To the New York Committee of Correspondence
Head Quarters Morris Town [New Jersey]
April 20th. 1777
The disposition of the Convention, with respect to the disaffected among you is highly commendable, and justified by every principle of equity and policy. The necessity of exemplary punishment, throughout the States, is become evident beyond a doubt; and it were to be wished every one of the thirteen would imitate the judicious conduct of New-York. Lenity and forbearance have been tried too long to no purpose: it is high time to discard what the clearest experience has shown to be ineffectual.
But in dispensing punishments, the utmost care and caution ought to be used. The power of doing it, or even of bringing the guilty to trial should be placed in hands that know well how to use it. I believe it would be a prudent rule to meddle with none but those whose crimes are supported by very sufficient evidence, and are of a pretty deep die. The apprehending innocent persons, or those whose offences are of so slender a nature as to make it prudent to dismiss them, furnishes an occasion of triumph, and a foundation for a species of animadversion, which is very injurious to the public cause. Persons so apprehended generally return home worse than they were; and by expatiating on their sufferings first excite the pity towards themselves and afterwards the abhorrence towards their persecutors, or those with whom they converse. I believe it would also be in general a good rule, either to pardon offenders intirely or to inflict capital and severe punishments.
The advice given by a certain general to his son, when the latter had the Roman army in his power, was certainty very politic. He advised him either to destroy them utterly or to dismiss them with every mark of honour and respect. By the first method says he you disable the Romans from being your enemies, by the last you make them your friends. So with respect to the Tories I would either disable them from doing us any injury, or I would endeavour to gain their friendship by clemency. Inflicting trifling punishments only imbitters the minds of those on whom they fall, and increases their disposition to do mischief without taking away the power of doing it.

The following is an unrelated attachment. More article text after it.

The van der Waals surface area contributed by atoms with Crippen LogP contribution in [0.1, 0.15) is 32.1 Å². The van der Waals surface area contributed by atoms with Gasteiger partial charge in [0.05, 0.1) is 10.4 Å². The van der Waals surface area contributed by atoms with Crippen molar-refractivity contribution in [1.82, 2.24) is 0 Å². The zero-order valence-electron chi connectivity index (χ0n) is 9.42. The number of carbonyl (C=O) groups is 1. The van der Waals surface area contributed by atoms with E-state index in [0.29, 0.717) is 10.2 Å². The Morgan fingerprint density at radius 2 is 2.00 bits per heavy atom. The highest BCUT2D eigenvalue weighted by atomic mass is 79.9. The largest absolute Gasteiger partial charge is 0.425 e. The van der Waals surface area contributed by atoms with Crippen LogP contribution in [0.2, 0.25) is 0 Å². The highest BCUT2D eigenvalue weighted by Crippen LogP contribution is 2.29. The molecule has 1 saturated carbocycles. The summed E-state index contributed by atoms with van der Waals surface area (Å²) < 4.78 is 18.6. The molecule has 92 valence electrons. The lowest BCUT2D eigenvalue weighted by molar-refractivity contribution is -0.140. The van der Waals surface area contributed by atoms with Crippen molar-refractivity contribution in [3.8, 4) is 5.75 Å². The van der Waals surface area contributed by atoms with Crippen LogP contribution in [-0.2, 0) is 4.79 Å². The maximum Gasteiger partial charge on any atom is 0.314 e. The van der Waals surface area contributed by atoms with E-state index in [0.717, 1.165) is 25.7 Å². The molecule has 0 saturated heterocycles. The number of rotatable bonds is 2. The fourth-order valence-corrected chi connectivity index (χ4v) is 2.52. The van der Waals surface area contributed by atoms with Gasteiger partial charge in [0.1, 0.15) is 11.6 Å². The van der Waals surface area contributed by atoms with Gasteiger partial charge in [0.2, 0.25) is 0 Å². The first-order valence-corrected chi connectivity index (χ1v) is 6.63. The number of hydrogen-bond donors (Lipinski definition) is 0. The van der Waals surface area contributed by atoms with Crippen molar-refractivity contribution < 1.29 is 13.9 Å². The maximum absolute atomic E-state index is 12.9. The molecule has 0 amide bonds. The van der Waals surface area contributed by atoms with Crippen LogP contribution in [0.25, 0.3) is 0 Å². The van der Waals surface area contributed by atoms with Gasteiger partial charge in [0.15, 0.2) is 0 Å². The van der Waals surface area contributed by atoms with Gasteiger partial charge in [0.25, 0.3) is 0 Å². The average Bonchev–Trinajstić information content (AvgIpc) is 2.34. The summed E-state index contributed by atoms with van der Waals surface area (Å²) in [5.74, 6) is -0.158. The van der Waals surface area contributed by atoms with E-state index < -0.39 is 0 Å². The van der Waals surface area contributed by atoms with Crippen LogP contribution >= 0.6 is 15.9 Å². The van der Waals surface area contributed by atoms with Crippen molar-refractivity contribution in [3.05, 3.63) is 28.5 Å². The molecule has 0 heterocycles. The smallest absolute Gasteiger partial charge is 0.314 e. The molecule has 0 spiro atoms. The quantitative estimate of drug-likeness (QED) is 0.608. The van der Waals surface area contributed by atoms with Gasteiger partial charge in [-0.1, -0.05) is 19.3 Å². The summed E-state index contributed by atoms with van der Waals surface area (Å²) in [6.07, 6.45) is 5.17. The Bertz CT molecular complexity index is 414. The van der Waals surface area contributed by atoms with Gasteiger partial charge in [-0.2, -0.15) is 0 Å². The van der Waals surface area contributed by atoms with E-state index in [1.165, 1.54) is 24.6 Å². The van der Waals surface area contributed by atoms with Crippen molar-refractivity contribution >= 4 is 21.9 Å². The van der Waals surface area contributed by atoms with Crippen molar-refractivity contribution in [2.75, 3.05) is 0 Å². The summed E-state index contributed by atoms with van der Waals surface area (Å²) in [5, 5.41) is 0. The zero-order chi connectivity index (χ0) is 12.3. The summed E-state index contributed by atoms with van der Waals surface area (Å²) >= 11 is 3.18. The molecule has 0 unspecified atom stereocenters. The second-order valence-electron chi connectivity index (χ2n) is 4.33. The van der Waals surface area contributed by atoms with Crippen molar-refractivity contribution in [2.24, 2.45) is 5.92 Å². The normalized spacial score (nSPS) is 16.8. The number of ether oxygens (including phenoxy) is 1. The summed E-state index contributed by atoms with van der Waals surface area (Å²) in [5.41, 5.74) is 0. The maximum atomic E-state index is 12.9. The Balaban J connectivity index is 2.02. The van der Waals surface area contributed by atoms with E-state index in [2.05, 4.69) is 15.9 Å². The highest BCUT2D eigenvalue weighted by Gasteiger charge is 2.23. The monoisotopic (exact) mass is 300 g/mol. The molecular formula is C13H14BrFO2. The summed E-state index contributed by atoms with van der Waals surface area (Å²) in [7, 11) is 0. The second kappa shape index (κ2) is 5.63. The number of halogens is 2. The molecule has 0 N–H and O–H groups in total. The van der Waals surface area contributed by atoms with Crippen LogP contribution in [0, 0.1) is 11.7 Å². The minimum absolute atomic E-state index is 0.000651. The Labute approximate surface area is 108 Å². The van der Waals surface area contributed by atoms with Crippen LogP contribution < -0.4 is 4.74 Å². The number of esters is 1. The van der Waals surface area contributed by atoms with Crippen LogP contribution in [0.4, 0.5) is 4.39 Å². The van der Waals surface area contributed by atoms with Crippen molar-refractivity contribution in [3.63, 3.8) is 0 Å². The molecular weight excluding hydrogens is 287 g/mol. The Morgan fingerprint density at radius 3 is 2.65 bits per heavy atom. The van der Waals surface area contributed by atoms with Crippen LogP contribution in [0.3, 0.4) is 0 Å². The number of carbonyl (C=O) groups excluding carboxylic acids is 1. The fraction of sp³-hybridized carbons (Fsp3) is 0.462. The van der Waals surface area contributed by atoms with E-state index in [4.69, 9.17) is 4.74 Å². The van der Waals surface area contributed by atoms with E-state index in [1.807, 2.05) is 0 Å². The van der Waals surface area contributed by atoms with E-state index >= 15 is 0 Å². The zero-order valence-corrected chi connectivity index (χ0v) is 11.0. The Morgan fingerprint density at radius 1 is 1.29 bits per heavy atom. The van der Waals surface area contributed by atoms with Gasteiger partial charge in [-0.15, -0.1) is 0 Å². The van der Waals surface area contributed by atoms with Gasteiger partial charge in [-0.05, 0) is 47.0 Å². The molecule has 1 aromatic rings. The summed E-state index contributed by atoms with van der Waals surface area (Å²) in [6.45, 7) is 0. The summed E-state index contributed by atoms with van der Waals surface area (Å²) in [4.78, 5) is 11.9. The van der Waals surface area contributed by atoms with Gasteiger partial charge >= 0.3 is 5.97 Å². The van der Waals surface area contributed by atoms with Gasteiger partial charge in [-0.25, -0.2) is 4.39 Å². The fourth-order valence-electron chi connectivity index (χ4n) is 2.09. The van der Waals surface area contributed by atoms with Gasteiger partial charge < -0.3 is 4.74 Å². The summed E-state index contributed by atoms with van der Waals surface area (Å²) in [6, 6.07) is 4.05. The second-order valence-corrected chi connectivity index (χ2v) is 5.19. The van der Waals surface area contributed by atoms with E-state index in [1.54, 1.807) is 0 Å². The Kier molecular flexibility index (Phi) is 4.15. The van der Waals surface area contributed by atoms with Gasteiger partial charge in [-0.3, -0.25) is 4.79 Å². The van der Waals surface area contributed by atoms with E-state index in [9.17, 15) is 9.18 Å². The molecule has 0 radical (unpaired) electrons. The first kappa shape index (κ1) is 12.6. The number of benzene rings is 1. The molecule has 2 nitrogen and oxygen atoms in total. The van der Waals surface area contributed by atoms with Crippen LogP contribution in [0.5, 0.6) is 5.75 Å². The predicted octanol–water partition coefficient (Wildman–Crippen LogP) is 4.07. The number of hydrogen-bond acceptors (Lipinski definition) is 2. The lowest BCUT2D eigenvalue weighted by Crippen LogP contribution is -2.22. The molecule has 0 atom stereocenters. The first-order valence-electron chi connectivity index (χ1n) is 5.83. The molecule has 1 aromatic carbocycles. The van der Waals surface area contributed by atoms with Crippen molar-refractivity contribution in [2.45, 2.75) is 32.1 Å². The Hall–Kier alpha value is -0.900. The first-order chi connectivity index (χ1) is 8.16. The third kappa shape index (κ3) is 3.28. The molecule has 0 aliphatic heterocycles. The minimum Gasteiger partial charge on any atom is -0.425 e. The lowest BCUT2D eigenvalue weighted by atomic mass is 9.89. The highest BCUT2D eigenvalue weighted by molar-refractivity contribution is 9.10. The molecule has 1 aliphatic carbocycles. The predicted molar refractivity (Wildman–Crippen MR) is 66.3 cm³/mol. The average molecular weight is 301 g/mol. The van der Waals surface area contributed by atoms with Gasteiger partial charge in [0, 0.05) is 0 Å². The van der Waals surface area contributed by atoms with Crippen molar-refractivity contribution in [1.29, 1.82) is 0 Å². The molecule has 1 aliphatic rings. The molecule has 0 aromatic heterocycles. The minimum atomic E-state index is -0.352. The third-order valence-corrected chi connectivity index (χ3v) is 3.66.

I shall communicate your additional resolve to the General; and consult him on what you mention;1 and shall let you know his opinion in my next. Mine however is that those who appear to be of such a character as to be susceptible of reformations should be employed; but it is a delicate point. As to News the most material is, that from intelligence received from Rhode Island it appears the enemy are abandonning it. This is a preparatory step to the intended operations of the enemy.
The other day we surprized a Lieutenants guard took 16 prisoners and killed three or four.
In a private letter from Philadelphia, I am informed that a treaty of a very particular nature is on the point of being concluded between the Court of France & the states of America. There is a prospect of opening a trade with Sweden. I hear Mr. Morris2 of Philadelphia has a vessel arrived from thence.
I am in haste. Gentlemen Yr. most respectful servt
ALS, New-York Historical Society, New York City.
1. This refers to problem of enlisting “young lads” who had joined the enemy. See the New York Committee of Correspondence to H, April 17, 1777.
2. Robert Morris.